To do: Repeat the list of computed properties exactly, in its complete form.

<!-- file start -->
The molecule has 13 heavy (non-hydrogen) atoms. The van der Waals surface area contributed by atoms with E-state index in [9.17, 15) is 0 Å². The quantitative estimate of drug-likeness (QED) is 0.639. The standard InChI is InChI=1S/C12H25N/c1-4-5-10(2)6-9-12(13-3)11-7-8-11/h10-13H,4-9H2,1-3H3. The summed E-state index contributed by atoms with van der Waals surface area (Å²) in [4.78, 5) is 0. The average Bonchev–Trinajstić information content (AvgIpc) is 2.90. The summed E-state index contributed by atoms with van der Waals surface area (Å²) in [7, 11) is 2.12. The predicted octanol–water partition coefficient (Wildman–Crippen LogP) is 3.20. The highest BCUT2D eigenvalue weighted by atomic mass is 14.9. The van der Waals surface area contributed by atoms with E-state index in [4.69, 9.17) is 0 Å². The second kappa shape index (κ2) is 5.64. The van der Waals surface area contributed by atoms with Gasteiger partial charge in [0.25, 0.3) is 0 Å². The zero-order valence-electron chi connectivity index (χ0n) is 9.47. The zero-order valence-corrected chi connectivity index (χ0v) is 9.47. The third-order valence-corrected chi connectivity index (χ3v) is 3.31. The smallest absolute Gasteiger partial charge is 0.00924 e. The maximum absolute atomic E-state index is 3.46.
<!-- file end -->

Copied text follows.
The molecule has 13 heavy (non-hydrogen) atoms. The van der Waals surface area contributed by atoms with E-state index in [9.17, 15) is 0 Å². The quantitative estimate of drug-likeness (QED) is 0.639. The standard InChI is InChI=1S/C12H25N/c1-4-5-10(2)6-9-12(13-3)11-7-8-11/h10-13H,4-9H2,1-3H3. The summed E-state index contributed by atoms with van der Waals surface area (Å²) in [4.78, 5) is 0. The average Bonchev–Trinajstić information content (AvgIpc) is 2.90. The summed E-state index contributed by atoms with van der Waals surface area (Å²) in [7, 11) is 2.12. The predicted octanol–water partition coefficient (Wildman–Crippen LogP) is 3.20. The highest BCUT2D eigenvalue weighted by atomic mass is 14.9. The van der Waals surface area contributed by atoms with E-state index in [4.69, 9.17) is 0 Å². The second kappa shape index (κ2) is 5.64. The van der Waals surface area contributed by atoms with Gasteiger partial charge in [0.25, 0.3) is 0 Å². The zero-order valence-electron chi connectivity index (χ0n) is 9.47. The zero-order valence-corrected chi connectivity index (χ0v) is 9.47. The third-order valence-corrected chi connectivity index (χ3v) is 3.31. The smallest absolute Gasteiger partial charge is 0.00924 e. The maximum absolute atomic E-state index is 3.46.